AUSTRAC Urges Casino Industry to Be More Vigilant with Junket Operators

The Australian Transaction Reports and Analysis Centre (AUSTRAC) has called on casinos to assess the threat of junkets and improve anti-money laundering practices after it found a high risk of terrorism financing.

A new report has said that the junket sector, which sees tour operators bring gamblers to casinos, faces multiple criminal threats. It stated, “Not all junket tour operations are the same, and the level of risk associated with each operation varies depending on many factors, including but not limited to the domicile of junket tour operators and players, and the effectiveness of the risk mitigation systems applied by casinos.”

The report highlighted the fact that junkets allow for a great deal of anonymity, which makes it impossible to assess whether they pose a risk in relation to terrorism financing. This is due to the fact that “the source and beneficiary of transactions is obscured, and the transactions of individual targets cannot be assessed against actual gaming.”

It also looked into the risk of money going through junkets being used to fund foreign interference activities, “Transactions indicate that entities who may be of concern from a foreign interference perspective could be using money held in casino accounts to make political donations with a link to foreign interference.”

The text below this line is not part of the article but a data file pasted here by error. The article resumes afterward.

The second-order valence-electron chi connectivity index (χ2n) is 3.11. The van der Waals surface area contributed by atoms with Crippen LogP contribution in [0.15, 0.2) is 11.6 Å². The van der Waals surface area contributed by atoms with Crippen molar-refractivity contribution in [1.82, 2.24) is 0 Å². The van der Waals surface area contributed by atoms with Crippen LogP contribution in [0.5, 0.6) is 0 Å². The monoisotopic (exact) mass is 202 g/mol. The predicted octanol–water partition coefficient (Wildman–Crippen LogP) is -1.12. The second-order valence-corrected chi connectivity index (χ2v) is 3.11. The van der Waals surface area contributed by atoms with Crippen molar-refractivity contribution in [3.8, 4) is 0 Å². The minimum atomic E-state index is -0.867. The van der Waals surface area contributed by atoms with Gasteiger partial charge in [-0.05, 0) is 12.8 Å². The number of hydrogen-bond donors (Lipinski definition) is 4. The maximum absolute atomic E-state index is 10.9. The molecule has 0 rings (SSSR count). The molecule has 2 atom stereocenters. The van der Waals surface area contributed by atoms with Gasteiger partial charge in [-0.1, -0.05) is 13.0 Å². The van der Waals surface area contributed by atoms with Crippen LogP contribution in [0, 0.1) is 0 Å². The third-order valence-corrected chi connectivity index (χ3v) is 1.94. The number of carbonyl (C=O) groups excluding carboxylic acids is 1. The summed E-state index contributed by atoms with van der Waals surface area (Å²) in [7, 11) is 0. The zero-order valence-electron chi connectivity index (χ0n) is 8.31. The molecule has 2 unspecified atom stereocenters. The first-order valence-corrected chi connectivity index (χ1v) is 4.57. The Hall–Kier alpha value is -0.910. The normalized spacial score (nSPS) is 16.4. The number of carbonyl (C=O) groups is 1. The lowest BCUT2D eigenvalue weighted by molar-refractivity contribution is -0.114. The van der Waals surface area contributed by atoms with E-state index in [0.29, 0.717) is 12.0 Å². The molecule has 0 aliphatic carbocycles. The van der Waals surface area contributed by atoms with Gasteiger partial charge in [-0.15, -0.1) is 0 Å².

Together with the report, the chief executive of AUSTRAC, Nicole Rose, said that the organization expects casinos to use the report to protect their businesses.

Nicole Rose Chief Executive of AUSTRAC

The information contained in this risk assessment shows that junkets are highly vulnerable to criminal misuse and Australian casinos must do more to mitigate ML/TF (money laundering and terrorism financing) risks.

Nicole RoseChief Executive of AUSTRAC

In her statement, she went on to urge casinos to improve their controls and to report all suspicious activity to AUSTRAC.

The report looked at financial data and intelligence gathered between April 2018 and March 2019. It found that eight out of thirteen casinos ran junket programs but that there has been a huge reduction in junkets at casinos since the start of the coronavirus pandemic.

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